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say, if he would incline to the people, there was never a worthier man.
Enter CORIOLANUS and MENENTUS.
Here he comes, and in the gown of humility; mark his behaviour. We are not to stay altogether, but to come by him where he stands, by ones, by twos, and by threes. He's to make his requests by particulars: wherein every one of us has a single honour, in giving him our own voices with our own tongues: therefore follow me, and I'll direct you how you shall go by him. All. Content, content.
[Exeunt. Men. O sir, you are not right: have you not
known The worthiest men have done it? Cor.
What must I say?-
O me, the gods!
Think upon me? Hang 'em! I would they would forget me, like the virtues Which our divines lose by them." Men.
You'll mar all;
* I would they would forget me, like the virtues
Which our divines lose by them.] i.e. I wish they would forget me as they do those virtuous precepts, which the divines preach up to them, and lose by them, as it were, by their neglecting the practice.
I'll leave you: Pray you, speak to them, I pray you, In wholesome manner.
Enter Two Citizens.
Bid them wash their faces, And keep their teeth clean.—So, here comes a brace, You know the cause, sir, of my standing here. i Cit. We do, sir; tell us what hath brought you
to't. Cor. Mine own desert. 2 Cit.
Your own desert? Cor.
Ay, not Mine own desire. i Cit.
How! not your own desire?
į Cit. You must think, if we give you any thing, We hope to gain by you. Cor. 'Well then, I pray, your price o'the consul
Kindly? Sir, I pray, let me ha't: I have wounds to show you, Which shall be yours in private. Your good voice,
sir; What say you? 2 Cit.
You shall have it, worthy sir.
But this is something odd. 2 Cit. An'twere to give again,-But 'tis no matter.
[Exeunt Two Citizens.
Enter Two other Citizens.
Cor. Pray you now, if it may stand with the tune of your voices, that I may be consul, I have here the customary gown.
3 Cit. You have deserved nobly of your country, and you have not deserved nobly.
Cor. Your enigina?
3 Cit. You have been a scourge to her enemies, you have been a rod to her friends; you have not, indeed, loved the common people.
Cor. You should account me the more virtuous, that I have not been common in my love. I will, sir, flatter my sworn brother the people, to earn a dearer estimation of them; 'tis a condition they account gentle: and since the wisdom of their choice is rather to have my hat than my heart, I will practise the insinuating nod, and be off to them most counterfeitly; that is, sir, I will counterfeit the bewitchment of some popular man, and give it bountifully to the desirers. Therefore, beseech you, I may be consul.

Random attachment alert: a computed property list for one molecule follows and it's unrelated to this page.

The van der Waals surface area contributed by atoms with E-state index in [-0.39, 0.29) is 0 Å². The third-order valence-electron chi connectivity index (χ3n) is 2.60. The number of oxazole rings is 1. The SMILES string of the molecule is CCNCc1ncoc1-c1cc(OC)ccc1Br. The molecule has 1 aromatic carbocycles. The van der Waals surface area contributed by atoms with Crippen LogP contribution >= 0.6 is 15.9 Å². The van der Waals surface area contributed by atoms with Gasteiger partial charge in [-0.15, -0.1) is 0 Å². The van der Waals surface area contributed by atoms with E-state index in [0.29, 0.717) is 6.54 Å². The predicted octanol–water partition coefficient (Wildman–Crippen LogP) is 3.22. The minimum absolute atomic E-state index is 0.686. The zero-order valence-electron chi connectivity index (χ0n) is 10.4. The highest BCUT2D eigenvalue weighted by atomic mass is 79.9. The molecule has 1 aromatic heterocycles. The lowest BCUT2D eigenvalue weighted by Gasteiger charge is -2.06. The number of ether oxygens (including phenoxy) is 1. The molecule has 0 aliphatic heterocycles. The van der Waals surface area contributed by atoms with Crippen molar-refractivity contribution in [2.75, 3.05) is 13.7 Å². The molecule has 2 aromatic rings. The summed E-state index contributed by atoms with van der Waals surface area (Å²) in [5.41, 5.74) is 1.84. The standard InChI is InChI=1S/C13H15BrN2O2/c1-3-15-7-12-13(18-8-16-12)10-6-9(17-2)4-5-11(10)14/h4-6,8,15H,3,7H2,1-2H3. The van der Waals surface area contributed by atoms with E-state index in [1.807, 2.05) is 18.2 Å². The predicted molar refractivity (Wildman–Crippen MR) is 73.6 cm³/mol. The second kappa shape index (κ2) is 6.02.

4 Cit. We hope to find you our friend; and therefore give you our voices heartily.
3 Cit. You have received many wounds for your country.
Cor. I will not seal your knowledge with showing them. I will make much of your voices, and so trouble you no further. Both 'Cit. The gods give you joy, sir, heartily!
[Exeunt. Cor. Most sweet voices !
I will not seal your knowledge -] I will not strengthen or complete your knowledge. The seal is that which gives authenticity to a writing
Better it is to die, better to starve,
Enter Three other Citizens.
Here come more voices, -
5 Cit. He has done nobly, and cannot go without any honest man's voice.
6 Cit. Therefore let him be consul: The gods give him joy, and make him good friend to the people!
All. Amen, amen,-God save thee, noble consul! [Exeunt Citizens. Cor.
Re-enter MenenIUS, with BrutUS, and Sicinius.
Is this done?
Cor. Where? at the senate-house?
You may, sir. Cor. That I'll straight do; and, knowing myself
again, Repair to the senate-house. Men. I'll keep you company.-Will
you along? Bru. We stay here for the people. Sic.
you well. [Exeunt Coriol. and Menen. He has it now; and by his looks, methinks, 'Tis warm at his heart. Bru.
With a proud heart he wore His humble weeds: Will you dismiss the people?
Sic. How now, my masters ? have you chose this
man? i Cit. He has our voices, sir. Bru. We pray the gods, he may deserve
your loves. 2 Cit. Amen, sir: To my poor unworthy notice, He inock'd us, when he begg'd our voices. 3 Cit.
Certainly, He flouted us down-right. i Cit. No, 'tis his kind of speech, he did not
mock us. 2 Cit. Not one amongst us, save yourself, but says, He us'd us scornfully: he should have show'd us His marks of merit, wounds receiv’d for his country.
Sic. Why, so he did, I am sure.